In the Huffington Post, Courtney Hardy recalled accidentally finding out she was adopted as a teenager. As a young adult, she used official sources and Facebook to track down her birth parents and other biological relatives.
Hardy’s journey to find family took her to San Diego, Seattle, Phoenix, Ireland and England. Luckily, she got a warm welcome from everyone she met along the way. It’s an interesting story that apparently had a happy ending for the adoptive and biological families and especially for Hardy.
“Meeting my relatives has given me perspective on how profoundly lucky I am to have such wonderful and supportive parents, as well as an extended birth family in my life,” Hardy wrote in the Huffington Post. “In a way, through getting to know them, I feel like I’ve finally gotten to know myself.”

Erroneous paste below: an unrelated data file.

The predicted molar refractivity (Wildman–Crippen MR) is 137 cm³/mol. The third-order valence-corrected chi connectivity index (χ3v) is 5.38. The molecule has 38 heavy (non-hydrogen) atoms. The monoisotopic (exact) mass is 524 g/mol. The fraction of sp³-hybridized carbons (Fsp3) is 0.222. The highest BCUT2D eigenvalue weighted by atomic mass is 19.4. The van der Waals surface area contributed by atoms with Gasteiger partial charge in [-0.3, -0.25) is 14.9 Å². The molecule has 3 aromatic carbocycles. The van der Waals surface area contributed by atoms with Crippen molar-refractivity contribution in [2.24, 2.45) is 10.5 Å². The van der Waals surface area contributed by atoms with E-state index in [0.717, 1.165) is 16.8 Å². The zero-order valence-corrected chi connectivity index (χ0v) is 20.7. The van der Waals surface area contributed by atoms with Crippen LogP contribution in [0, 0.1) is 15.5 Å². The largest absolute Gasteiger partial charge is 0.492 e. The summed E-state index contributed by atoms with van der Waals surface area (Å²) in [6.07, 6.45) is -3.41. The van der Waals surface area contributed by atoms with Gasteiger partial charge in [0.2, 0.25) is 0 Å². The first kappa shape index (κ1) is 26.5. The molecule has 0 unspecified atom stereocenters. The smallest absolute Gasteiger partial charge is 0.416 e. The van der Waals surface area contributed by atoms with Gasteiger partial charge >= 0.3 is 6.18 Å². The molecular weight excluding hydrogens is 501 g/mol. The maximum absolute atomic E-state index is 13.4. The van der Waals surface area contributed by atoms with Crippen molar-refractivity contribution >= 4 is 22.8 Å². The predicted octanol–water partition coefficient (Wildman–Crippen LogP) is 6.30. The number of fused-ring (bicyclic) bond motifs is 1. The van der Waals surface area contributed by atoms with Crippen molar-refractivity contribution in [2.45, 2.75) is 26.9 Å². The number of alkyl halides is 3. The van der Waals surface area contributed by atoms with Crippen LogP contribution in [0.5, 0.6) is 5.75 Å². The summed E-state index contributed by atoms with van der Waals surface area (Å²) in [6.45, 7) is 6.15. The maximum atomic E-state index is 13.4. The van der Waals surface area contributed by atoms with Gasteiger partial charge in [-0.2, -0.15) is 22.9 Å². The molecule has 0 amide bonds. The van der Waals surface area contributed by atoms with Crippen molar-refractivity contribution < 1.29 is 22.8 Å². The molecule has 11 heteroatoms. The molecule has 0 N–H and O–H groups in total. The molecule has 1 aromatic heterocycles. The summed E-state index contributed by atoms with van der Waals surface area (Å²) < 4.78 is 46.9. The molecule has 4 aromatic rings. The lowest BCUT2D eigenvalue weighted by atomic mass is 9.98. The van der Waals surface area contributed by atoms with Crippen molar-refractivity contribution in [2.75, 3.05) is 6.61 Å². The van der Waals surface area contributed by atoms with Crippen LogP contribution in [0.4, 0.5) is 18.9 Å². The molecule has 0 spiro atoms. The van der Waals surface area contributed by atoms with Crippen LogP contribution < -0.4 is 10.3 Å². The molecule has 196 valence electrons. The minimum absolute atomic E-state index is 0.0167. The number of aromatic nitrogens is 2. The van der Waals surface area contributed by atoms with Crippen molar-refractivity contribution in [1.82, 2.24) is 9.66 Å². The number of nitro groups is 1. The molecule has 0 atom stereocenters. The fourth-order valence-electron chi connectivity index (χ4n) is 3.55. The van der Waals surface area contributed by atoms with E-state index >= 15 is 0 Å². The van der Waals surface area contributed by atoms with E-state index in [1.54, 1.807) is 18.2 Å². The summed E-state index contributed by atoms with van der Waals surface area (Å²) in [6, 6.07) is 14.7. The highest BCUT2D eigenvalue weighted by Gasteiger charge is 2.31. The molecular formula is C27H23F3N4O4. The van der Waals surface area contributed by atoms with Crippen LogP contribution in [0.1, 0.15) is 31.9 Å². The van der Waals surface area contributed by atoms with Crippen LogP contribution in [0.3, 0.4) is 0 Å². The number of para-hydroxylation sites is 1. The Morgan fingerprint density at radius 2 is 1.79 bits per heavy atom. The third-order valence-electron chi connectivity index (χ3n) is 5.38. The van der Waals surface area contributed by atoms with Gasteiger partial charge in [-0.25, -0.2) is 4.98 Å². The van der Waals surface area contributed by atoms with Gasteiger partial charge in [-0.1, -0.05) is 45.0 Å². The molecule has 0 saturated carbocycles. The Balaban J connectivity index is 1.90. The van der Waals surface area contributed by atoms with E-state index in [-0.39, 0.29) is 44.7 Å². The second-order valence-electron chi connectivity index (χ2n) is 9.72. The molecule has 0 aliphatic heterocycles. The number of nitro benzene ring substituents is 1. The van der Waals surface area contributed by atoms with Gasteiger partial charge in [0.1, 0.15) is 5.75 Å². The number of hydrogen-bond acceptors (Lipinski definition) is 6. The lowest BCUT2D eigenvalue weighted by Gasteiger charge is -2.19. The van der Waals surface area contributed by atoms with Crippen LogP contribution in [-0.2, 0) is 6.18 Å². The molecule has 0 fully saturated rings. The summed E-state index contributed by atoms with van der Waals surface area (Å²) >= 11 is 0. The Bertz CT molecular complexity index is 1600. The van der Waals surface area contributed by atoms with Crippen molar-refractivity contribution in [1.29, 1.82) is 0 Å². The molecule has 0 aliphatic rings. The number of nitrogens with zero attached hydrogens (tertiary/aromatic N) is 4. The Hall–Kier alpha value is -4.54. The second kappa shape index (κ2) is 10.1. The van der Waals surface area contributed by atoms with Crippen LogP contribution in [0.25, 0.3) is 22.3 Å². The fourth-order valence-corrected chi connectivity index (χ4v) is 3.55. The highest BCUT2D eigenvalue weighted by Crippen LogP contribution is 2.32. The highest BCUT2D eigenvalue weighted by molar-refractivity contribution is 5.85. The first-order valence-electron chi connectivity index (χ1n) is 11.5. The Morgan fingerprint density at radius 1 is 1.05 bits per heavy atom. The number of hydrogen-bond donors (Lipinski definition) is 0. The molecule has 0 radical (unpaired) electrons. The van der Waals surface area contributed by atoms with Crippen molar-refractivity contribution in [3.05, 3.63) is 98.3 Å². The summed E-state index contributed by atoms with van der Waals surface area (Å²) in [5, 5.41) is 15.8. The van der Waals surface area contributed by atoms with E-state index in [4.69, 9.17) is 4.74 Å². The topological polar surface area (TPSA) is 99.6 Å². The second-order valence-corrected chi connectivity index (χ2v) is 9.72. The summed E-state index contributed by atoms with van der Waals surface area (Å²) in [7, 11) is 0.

A growing number of adults who were adopted are using Facebook to find family members who share their DNA, according to the Evan B. Donaldson Adoption Institute, which conducted a comprehensive study on the Internet’s profound impact on adoption. The Adoption Institute believes the laws that make it difficult for people to access important information about adoption, including statutes that prevent adopted people from obtaining their original birth certificates, should be repealed.
According to the Adoption Institute, the Internet obviates the rationale for the laws, which was to keep the affected parties from learning about and finding each other. Makes sense to me.